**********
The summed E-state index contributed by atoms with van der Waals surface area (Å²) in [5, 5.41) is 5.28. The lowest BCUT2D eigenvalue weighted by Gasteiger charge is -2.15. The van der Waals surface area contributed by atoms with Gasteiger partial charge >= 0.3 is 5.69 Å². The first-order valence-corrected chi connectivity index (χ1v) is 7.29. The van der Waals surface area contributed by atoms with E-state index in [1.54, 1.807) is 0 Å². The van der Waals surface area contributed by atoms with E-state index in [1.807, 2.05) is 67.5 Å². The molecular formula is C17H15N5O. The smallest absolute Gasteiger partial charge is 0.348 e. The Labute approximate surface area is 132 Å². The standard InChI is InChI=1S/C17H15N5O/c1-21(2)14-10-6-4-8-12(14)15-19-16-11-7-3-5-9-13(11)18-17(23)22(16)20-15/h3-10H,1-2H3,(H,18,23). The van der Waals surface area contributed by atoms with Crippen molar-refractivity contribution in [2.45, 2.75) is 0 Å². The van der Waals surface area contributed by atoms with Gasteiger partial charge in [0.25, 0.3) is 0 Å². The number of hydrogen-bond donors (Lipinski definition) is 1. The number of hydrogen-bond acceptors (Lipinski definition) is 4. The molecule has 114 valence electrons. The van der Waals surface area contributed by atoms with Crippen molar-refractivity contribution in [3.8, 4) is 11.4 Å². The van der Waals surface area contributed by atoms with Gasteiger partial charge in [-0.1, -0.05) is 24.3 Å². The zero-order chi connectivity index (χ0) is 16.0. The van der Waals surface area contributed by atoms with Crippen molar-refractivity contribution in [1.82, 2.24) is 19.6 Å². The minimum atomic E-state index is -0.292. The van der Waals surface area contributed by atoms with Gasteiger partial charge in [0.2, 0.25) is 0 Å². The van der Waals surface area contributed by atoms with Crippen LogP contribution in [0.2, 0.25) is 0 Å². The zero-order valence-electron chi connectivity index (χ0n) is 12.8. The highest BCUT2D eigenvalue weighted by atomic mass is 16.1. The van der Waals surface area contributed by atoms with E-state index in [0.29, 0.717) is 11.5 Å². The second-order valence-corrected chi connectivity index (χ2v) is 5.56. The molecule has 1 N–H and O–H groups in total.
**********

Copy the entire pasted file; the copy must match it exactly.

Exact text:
The summed E-state index contributed by atoms with van der Waals surface area (Å²) in [5, 5.41) is 5.28. The lowest BCUT2D eigenvalue weighted by Gasteiger charge is -2.15. The van der Waals surface area contributed by atoms with Gasteiger partial charge >= 0.3 is 5.69 Å². The first-order valence-corrected chi connectivity index (χ1v) is 7.29. The van der Waals surface area contributed by atoms with E-state index in [1.54, 1.807) is 0 Å². The van der Waals surface area contributed by atoms with E-state index in [1.807, 2.05) is 67.5 Å². The molecular formula is C17H15N5O. The smallest absolute Gasteiger partial charge is 0.348 e. The Labute approximate surface area is 132 Å². The standard InChI is InChI=1S/C17H15N5O/c1-21(2)14-10-6-4-8-12(14)15-19-16-11-7-3-5-9-13(11)18-17(23)22(16)20-15/h3-10H,1-2H3,(H,18,23). The van der Waals surface area contributed by atoms with Crippen molar-refractivity contribution in [2.45, 2.75) is 0 Å². The van der Waals surface area contributed by atoms with Gasteiger partial charge in [0.25, 0.3) is 0 Å². The number of hydrogen-bond donors (Lipinski definition) is 1. The number of hydrogen-bond acceptors (Lipinski definition) is 4. The molecule has 114 valence electrons. The van der Waals surface area contributed by atoms with Crippen molar-refractivity contribution in [3.8, 4) is 11.4 Å². The van der Waals surface area contributed by atoms with Gasteiger partial charge in [-0.1, -0.05) is 24.3 Å². The zero-order chi connectivity index (χ0) is 16.0. The van der Waals surface area contributed by atoms with Crippen molar-refractivity contribution in [1.82, 2.24) is 19.6 Å². The minimum atomic E-state index is -0.292. The van der Waals surface area contributed by atoms with Gasteiger partial charge in [0.2, 0.25) is 0 Å². The van der Waals surface area contributed by atoms with Crippen LogP contribution in [0.2, 0.25) is 0 Å². The zero-order valence-electron chi connectivity index (χ0n) is 12.8. The highest BCUT2D eigenvalue weighted by atomic mass is 16.1. The van der Waals surface area contributed by atoms with E-state index in [0.29, 0.717) is 11.5 Å². The second-order valence-corrected chi connectivity index (χ2v) is 5.56. The molecule has 1 N–H and O–H groups in total.